How Bad Fats Harm the Brain
But how could fatty foods, such as cheeseburgers and chicken wings, increase blood sugar? The answer appears to lie in the accumulation of fats inside muscle and liver cells. The metabolism of these intracellular lipids appears to disrupt insulin signaling, causing insulin resistance.
While these mechanisms are still under investigation, our research group, with the support of the National Institutes of Health, tested the theory that getting these fats out of the diet would help. And it clearly does. In people with type 2 diabetes, a low-fat, plant-based diet causes significant weight loss and dramatic improvements in blood sugar control, not to mention reductions in plasma lipids and blood pressure. All this occurs in the absence of any limits on carbohydrates, calories, or portion sizes.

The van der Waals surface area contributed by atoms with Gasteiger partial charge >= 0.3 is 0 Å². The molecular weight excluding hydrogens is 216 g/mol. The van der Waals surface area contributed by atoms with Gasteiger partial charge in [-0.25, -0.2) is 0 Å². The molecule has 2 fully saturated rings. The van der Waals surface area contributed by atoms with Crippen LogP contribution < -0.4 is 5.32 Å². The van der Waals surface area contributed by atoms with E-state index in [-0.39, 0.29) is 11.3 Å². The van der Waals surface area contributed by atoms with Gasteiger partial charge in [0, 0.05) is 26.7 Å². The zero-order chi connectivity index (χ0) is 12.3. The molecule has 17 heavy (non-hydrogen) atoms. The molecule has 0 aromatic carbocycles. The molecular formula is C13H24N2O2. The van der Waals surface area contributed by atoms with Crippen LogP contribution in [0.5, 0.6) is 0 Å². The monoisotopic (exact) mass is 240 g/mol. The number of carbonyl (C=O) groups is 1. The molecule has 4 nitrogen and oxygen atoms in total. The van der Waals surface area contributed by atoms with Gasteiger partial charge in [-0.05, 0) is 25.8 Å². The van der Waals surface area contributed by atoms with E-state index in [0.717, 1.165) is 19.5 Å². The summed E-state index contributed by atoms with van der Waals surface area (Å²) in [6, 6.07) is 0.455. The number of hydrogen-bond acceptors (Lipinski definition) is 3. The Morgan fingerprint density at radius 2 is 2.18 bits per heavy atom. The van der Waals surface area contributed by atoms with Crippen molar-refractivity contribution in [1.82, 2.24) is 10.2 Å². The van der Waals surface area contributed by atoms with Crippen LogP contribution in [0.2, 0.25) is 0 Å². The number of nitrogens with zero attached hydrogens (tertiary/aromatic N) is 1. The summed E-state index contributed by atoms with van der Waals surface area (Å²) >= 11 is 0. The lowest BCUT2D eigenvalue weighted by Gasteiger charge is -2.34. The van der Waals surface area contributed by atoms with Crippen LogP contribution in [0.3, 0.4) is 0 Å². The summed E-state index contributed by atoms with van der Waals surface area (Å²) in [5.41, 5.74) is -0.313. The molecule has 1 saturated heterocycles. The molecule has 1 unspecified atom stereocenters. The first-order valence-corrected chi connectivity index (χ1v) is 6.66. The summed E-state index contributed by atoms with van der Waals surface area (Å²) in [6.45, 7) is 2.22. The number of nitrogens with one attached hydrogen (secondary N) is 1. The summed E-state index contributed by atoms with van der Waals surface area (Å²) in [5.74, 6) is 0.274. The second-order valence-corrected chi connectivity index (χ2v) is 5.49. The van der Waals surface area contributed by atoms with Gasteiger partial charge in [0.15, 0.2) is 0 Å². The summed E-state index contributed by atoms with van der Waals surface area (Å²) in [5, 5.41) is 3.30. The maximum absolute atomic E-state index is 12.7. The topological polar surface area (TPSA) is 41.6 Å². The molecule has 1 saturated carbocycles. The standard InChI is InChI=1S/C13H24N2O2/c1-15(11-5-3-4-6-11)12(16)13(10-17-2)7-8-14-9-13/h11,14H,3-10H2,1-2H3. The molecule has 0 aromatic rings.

As our diabetes study was bearing fruit, researchers at the Chicago Health and Aging Project published ground breaking findings showing that fatty foods were linked to Alzheimer disease. After 4 years of observation, saturated and trans fats were associated with increased Alzheimer risk. Other studies have examined the same relationship, and although the data vary somewhat from study to study, the overall picture is that saturated and trans fats increase Alzheimer risk, just as they increase the risk for many other health problems.
It appears that the effect of these "bad" fats on cholesterol metabolism influences aspects of beta-amyloid deposition in the brain. This fits with 2 other observations: First, statins lower risk for Alzheimer disease, and second, the APOE epsilon 4 allele that is strongly associated with Alzheimer risk plays a major role in cholesterol transport.
Bottom line -- avoiding "bad" fats is a good idea.
In our studies and many others, people with diabetes, weight problems, lipid disorders, and other conditions discover the power of throwing out meat, cheese, and other animal products. As they replace them with healthy beans, grains, vegetables, and fruits, weight melts away, blood sugars fall, and the need for medications drops.
Medscape Neurology © 2014 WebMD, LLC
Cite this: Neal D. Barnard. Is Avoiding Grains a Mistake? - Medscape - Feb 26, 2014.